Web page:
This Artist’s iPhone Oil Paintings Utilize Face Grease

    September 17, 2012
    Josh Wolford
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For smartphones users, keeping the touchscreen clean and free of fingerprints, debris, grease, and smears of inexplicable origin is one of the hardest battles. As a glasses-wearer with an iPhone, I always feel like I’m looking at everything on my screen through a hazy dual-film. It’s kind of gross, when you really think about it.

Gross or not, all of that grime that accumulates on your touchscreen is the basis for some of the most unusual art I’ve seen in quite some time.


New York-based artist JK Keller is currently the world’s premier iPhone oil painter. No, he doesn’t paint pictures of iPhones with oil-based paint. He doesn’t dip the iPhone in paint and use it as a brush. In his case, the “oil” he uses as a medium is human in its origin.

The self-described “self-obsesser” uses his oily face as his palette, and he mixes his pigment by rubbing an iphone across it. As you would imagine this produces a nice sheen of grease, produced from his very own pores, on the screen. The next step in creating one of his iPhone oil paintings is to use his fingers to spread the face grease into patterns that will ultimately look cool when light hits them.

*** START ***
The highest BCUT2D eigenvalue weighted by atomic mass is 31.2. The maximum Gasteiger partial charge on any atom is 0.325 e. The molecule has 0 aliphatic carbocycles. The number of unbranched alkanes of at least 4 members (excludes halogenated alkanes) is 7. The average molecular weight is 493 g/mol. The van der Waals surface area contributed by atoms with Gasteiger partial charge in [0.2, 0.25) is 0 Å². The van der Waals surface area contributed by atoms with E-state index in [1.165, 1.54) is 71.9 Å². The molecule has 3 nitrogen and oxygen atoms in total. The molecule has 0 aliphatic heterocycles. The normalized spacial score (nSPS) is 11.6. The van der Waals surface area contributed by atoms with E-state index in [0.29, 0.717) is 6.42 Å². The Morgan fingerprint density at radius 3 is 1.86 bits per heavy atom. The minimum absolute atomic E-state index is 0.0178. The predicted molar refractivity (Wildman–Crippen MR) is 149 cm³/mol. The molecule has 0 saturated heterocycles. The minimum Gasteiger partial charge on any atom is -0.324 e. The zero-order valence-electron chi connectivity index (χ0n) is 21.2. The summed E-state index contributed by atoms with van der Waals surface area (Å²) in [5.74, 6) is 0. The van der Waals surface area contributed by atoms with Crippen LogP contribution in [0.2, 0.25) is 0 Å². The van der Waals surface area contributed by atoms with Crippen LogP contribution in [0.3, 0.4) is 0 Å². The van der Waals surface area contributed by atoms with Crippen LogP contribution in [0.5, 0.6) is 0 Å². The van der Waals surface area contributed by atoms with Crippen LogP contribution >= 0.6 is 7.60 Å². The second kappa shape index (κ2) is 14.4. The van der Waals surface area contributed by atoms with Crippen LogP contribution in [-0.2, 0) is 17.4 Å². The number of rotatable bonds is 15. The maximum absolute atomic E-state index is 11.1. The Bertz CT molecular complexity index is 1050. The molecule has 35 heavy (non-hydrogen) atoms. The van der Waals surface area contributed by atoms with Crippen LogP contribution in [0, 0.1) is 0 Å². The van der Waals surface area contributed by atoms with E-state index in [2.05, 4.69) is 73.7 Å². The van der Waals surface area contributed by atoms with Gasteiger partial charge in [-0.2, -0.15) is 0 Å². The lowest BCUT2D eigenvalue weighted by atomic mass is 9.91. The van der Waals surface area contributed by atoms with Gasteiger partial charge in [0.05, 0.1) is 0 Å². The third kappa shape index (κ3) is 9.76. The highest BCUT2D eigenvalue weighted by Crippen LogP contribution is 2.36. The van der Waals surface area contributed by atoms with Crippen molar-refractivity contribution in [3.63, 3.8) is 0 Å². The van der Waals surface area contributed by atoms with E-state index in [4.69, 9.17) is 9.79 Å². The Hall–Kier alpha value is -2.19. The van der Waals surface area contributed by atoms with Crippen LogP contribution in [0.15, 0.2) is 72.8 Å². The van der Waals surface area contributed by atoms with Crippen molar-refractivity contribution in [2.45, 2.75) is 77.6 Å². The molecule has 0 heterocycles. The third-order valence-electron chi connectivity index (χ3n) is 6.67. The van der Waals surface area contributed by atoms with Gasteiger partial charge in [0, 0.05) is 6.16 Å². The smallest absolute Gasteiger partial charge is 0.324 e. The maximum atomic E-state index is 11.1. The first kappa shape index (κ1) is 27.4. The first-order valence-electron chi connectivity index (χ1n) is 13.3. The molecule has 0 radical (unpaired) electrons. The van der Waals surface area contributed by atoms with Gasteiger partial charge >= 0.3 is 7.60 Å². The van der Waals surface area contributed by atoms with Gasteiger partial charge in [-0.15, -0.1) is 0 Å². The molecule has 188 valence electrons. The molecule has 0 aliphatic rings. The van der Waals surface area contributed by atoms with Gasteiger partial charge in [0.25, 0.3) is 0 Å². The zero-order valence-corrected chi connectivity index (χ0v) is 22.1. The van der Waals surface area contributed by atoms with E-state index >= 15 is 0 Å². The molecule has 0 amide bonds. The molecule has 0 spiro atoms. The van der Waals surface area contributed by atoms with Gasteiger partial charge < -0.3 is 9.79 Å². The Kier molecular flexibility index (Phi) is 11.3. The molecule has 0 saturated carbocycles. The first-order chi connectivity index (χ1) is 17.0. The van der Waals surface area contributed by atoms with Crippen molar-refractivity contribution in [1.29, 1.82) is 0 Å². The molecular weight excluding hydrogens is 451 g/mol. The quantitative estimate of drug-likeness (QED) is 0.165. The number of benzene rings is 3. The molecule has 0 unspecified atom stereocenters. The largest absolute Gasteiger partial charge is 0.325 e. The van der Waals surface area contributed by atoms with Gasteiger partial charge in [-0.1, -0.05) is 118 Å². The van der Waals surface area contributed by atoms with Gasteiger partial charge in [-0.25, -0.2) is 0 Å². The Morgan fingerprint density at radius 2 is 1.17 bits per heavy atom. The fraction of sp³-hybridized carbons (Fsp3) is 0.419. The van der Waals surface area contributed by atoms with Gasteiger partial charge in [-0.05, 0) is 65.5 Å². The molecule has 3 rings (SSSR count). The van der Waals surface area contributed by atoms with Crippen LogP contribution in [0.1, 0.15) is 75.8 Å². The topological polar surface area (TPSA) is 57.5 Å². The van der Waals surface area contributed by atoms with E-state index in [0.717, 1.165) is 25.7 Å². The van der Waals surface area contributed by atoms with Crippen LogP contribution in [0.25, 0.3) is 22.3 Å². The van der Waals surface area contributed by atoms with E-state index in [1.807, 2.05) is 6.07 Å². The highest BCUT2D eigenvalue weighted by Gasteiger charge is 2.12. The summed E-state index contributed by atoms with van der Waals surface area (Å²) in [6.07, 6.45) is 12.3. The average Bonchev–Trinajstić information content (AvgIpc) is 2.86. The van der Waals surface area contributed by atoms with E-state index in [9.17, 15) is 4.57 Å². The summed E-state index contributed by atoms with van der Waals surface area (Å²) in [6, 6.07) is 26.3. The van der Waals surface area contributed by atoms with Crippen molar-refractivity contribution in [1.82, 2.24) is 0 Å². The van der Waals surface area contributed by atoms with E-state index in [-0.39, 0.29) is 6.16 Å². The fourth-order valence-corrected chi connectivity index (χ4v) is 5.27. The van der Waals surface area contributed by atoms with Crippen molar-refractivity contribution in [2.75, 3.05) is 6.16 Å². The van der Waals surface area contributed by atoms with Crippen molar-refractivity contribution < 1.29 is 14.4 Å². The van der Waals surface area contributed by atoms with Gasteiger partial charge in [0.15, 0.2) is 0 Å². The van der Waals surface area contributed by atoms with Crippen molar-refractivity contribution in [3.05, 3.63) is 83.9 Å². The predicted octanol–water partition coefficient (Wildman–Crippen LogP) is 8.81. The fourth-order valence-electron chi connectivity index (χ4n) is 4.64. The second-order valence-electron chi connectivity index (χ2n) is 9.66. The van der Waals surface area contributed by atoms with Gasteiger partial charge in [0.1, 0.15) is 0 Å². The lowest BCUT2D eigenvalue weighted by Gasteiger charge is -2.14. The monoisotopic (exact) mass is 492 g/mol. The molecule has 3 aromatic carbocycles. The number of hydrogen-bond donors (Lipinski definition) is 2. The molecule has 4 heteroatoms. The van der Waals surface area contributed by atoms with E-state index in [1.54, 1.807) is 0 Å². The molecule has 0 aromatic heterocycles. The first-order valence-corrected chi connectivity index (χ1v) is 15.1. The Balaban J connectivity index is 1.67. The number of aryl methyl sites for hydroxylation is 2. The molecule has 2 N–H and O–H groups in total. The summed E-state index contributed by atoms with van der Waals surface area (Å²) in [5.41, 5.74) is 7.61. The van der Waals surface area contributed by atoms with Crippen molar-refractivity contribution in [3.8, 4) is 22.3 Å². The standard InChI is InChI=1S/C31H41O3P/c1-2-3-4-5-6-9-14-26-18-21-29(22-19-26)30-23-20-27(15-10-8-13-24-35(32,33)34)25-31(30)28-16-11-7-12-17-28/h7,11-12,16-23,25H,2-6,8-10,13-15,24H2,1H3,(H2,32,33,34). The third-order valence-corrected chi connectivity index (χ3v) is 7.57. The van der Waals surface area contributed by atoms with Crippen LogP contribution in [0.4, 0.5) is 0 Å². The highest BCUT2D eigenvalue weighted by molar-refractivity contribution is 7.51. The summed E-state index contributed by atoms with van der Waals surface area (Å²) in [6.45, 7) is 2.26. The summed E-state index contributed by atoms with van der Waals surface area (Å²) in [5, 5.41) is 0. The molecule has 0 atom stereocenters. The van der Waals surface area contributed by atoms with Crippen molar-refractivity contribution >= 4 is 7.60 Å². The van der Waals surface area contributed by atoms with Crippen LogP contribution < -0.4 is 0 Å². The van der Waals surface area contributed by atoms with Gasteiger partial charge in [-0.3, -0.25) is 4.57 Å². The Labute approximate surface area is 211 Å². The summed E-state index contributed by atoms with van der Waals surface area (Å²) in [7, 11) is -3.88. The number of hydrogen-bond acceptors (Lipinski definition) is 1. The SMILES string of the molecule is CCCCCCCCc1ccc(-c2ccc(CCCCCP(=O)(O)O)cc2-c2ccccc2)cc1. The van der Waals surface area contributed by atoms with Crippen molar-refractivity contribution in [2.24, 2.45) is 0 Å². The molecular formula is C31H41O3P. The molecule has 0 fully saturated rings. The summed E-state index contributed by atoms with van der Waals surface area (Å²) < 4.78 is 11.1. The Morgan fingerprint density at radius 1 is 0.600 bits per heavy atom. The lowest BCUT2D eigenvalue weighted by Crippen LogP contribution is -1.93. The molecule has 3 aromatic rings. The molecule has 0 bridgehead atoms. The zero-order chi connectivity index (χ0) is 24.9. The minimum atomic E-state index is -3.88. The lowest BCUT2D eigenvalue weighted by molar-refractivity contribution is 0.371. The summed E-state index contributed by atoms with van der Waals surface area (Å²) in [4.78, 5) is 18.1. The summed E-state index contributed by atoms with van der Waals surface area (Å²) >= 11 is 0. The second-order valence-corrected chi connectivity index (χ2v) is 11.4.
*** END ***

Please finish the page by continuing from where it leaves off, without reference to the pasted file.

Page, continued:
“It’s a play on expectations of what that phrase [oil paintings] means in the traditional sense…You’re a little grossed out, but also think it looks pretty cool to watch the anisotropic light reflections shift as you move the phone around,” he told Mashable.

“Well, if they introduce special anti-grease glass I’m screwed,” said Keller in a tweet. Lucky for him, that wasn’t one of the new features announced during last week’s big iPhone 5 event.

Check out some of his “paintings” below:



  • zigzag

    This is retarded.

  • Spud Spudster

    I’m used to so-called “fine artists” doing ridiculous things in the name of art, but this is one of the stupidest things I’ve ever seen an artist do. The phone isn’t even turned on. So what’s the point in using a cell phone in the first place? Sorry Mr. Keller. I’m an artist myself and usually I’m all for experimentation, but this is just gimmicky idiocy at its finest.